Finding an affordable chassis that’s both large and feature-packed can be a little difficult, but Cooler Master’s latest HAF 932 delivers on all accounts, and the goods don’t stop there. This steel full-tower features huge interior space, great ease-of-installation, many bundled fans, hardcore design… all on top of having a price tag that’s easy to stomach.
It seems that when looking at a chassis for that new build, the common mantra has become, “bigger is better”. Even with the slow-to-be-adopted EATX form factor, most manufacturers are building around it. Add to that the latest craze of 4+ hard drives and super-long high-end graphic cards, and you just can’t get enough free space.
For users craving such copious amounts of space, the name Cooler Master usually comes to mind instantly, partly in thanks to the old, but hugely successful, Stacker 830. The sequel to the Stacker is the Cosmos, which has also been very popular. Now entering the battle is the HAF 932.
HAF is an acronym for High Air Flow, and considering it is sporting 3x 230mm fans and an additional 140mm fan, it’s a safe bet there is plenty of air flow for even the hottest of parts.
The styling is best considered to be “love it or hate it”, but no one can deny the high-level of functionality and flexibility designed within. Made of steel, we’re not talking about a lightweight, although coming in at 30lbs empty for such a large chassis isn’t that bad. Add into that the amazing flexibility and reasonable price (~$160), and you have a recipe for one tasty new machine. Let’s tear into this beast and discern its worthiness.
First things first. Below are the HAF 932’s specifications straight from Cooler Master’s web site. Pay close attention to the cooling system mentioned, as it really gives you an idea of what CM is trying to accomplish here.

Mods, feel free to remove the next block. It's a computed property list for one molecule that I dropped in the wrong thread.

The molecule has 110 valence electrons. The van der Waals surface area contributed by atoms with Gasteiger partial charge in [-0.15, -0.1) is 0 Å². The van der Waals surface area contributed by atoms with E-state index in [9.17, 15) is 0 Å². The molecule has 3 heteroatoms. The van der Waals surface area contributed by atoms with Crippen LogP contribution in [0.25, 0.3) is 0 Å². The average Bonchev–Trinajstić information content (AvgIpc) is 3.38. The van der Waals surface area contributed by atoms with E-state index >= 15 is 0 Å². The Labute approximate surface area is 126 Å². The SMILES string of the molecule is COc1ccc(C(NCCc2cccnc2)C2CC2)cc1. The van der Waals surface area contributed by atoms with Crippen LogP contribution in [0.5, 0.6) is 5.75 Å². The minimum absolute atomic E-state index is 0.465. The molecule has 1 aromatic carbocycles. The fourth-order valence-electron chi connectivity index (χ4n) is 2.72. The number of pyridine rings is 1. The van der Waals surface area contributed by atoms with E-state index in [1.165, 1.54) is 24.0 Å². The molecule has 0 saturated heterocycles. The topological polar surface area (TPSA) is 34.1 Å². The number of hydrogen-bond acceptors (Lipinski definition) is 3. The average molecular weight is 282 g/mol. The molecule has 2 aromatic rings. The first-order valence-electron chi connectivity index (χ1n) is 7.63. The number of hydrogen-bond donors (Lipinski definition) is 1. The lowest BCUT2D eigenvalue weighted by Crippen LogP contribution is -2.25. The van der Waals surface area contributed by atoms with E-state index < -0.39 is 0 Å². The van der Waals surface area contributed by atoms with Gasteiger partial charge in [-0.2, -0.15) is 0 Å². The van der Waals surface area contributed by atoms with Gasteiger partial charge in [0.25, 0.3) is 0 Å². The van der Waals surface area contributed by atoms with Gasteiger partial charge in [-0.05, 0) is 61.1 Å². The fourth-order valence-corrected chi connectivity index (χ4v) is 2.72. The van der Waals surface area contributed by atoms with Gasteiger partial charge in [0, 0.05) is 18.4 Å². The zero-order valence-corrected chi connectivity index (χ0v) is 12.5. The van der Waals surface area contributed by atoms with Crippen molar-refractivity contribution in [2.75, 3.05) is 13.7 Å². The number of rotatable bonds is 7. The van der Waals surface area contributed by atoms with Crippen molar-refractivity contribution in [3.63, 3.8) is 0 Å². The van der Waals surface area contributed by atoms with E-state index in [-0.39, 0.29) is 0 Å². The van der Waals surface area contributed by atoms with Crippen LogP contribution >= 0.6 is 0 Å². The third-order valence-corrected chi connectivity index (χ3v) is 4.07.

Cooler Master HAF 932
Available Color: Black
Dimension (W / H / D): (W)9.0″ X (H)21.5″ X (D)22.7″
Weight: 29.1 lbs
Motherboards: Micro-ATX / ATX / E-ATX
5.25″ Drive Bay: 6 (5 if an exposed 3.5″ bay is desired)
3.5″ Drive Bay: 5 hidden, 1 exposed (if converted from one 5.25″ drive bay)
Front: 230x30mm red LED fan x1, 700RPM, 110CFM, 19dBA
Side: 230x30mm fan x1, 700RPM, 110CFM, 19dBA (support 120 x 25 fan x 4)
Top: 230x30mm fan x1, 700RPM, 110CFM, 19dBA (support 120mm fan x3 or 120mm x1 + 230x30mm x1)
Rear: 140x25mm fan x1, 1200RPM, 17dBA (support 120mm fan x1)
Power Supply: Standard ATX PS2 / EPS 12V (optional)
I/O Panel: USB 2.0 x 4, IEEE1394a x 1, eSATA x 1, Mic x 1, Audio x 1
Normally, I’d start off my collection of pictures with a dead-on front-view shot, but I feel I’d be remiss in my duties if I didn’t feature the artwork on the left-side that shows just how unique this chassis is.
Jumping over to the right side, the hardcore styling is nicely carried through. No graphics, just good ole matte black paint and some serious stamping for your pleasure.
On top, we can see the front facing I/O panel with 4 USB ports, a nice tray with a removable rubber liner and the top (and ultra-large) 230mm exhaust fan.
By removing the rubber tray liner we see one of the many features that are unique to the HAF… a hole pre-drilled for a water cooling fill-port. This is an excellent idea and it really should be standard on any case that claims to have water-cooling capabilities.
A closer shot of the top fan grating also shows that it is ready for your 240mm radiator to be internally mounted as well. There is even the capability of internally mounting a 360mm radiator inside if you so desire. You could even swap out the 230mm fan for dual 120mm units if you’d rather them.
Looking at the back of the case, we see another feature that I have yet to see on any other. You can mount the power supply in either the top or the bottom. The included grommets for passing water lines through the backside are also a good size accommodating up to 5/8″ OD tubing.
The bottom of the case continues to show us the amazing flexibility built in. You can mount a 240mm water-cooling radiator down low internally quite easily. For the dedicated air cooling fanatic, you can add a 120mm intake fan down here as well for even more airflow.
The side panel’s 230mm intake fan is very well placed to pull in more air over those superheated video cards and chipsets. If you look closely, you see that here you are able to remove the single large fan and mount up to 4 120mm fans or two 240mm radiators. Did I forget to mention this case is flexible?
For our initial look inside, you can see the tool-less design for the 5¼ ODD bays as well as the 3½ hard drive bays. Also worth mentioning is the front-mounted 230mm intake fan that has red LED’s for that devilish glow when powered up.
We’ll continue with our look on the next page, and then get into my personal thoughts with regards to the installation and design as a whole.